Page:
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Reviewed: May 7, 2007
I've been looking for a good hamburger bun recipe and this is it. I dump it all in an oiled boil over a pan of boiling water in the oven for an hour after the initial 15 minute relax. With floured hands I form 5 flatten balls, roll them in sesame seeds, spray them to keep them moist and let them rest again while the oven heats (usually for 20 minutes). I spray them at three minutes and 6 minutes and leave the pan of water underneath while they bake. They are perfect, way better than anything you can buy! Thanks for sharing!
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Reviewed: Feb. 5, 2003
I have made many, many loaves of bread using the bread machine to start the dough. The first batch yielded 2 baguettes; I could not get 2 13x14 loaves out of the dough. The 2nd batchThat I made this evening yielded a pool of dough. Anyone know what I did wrong?
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Reviewed: May 13, 2009
I have baked about one to five loaves of bread a week for 40 years. This is a great loaf of bread. For those who had trouble with the dough being too runny, these suggestions: Use only bread flour as called for in the recipe; AP flour does not absorb as much water. Secondly, measuring flour for bread differs from measuring for cake or cookies (sifted or stirred & fluffed) because bread bakers "feel" the dough while they knead in the flour. Air humidity can also affect the moisture. Just lightly scoop the flour, but if the dough is truly runny, add flour a tablespoon at a time after the first five minutes of kneading until it no longer runny but is still quite wet. Keep in mindd the this bread is meant to spread out into a fairly flat loaf. It's other name is "Italian Slipper Bread." Making bread is a sight & feel process, even in the bread machine.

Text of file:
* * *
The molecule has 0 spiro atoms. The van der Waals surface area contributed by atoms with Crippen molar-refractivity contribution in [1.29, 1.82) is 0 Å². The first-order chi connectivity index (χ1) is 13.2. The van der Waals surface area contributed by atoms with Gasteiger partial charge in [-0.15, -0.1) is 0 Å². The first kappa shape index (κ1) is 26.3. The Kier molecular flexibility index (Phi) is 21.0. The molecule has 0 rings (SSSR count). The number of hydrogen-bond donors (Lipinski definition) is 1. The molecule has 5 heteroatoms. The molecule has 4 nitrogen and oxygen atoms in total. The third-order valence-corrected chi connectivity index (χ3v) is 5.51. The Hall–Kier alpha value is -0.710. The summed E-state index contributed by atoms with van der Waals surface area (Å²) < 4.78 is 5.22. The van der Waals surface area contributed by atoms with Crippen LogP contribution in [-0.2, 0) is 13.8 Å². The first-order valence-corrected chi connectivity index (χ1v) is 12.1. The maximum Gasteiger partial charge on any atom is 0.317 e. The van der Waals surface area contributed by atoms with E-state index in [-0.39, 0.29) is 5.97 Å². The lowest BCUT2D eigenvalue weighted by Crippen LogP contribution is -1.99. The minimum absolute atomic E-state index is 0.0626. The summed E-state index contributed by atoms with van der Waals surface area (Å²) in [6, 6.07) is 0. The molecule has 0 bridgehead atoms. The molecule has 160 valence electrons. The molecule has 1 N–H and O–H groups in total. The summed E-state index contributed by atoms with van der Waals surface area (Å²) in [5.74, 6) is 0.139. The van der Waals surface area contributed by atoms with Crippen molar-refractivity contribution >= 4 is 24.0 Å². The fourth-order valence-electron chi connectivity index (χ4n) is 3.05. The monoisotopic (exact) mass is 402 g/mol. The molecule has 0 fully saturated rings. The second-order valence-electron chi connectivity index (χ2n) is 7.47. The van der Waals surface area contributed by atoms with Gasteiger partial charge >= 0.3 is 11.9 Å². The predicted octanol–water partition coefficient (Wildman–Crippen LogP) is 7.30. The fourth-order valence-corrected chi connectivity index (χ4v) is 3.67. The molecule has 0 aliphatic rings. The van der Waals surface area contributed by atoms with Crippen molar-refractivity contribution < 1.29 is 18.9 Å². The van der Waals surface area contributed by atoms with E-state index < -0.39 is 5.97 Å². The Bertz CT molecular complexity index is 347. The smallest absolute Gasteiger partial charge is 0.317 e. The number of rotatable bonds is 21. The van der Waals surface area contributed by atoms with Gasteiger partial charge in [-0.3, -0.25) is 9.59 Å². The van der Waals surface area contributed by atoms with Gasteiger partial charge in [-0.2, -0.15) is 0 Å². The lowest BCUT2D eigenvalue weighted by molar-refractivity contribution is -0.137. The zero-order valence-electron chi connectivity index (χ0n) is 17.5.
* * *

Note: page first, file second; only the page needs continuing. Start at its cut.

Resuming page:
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Home Town: Chatham, New Jersey, USA
Living In: Ventura, California, USA
Reviewed: Jul. 5, 2006
I made the dough in my bread machine. I poured the bread on to parchment paper and watched the dough run in every direction. I've been making bread for years and have never seen a recipe so far off base. And yes, I measured every thing correctly.
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Reviewed: May 15, 2000
This is a great recipe - excellent bread. Instead of making two loaves, I made one and buns out of the remainder of the dough. Only cooked the buns for 13 minutes. One of the best bread machine recipes I've seen. Certainly will make this a lot!
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Reviewed: Dec. 17, 2011
Great recipe! I discovered (quite by accident) that you can eliminate a step in this recipe. When the bread machine is done, just leave the dough in the machine for an extra 20 minutes instead of taking them out. This keeps it from being handled too much and keeps the flour down. I do it this way all the time now!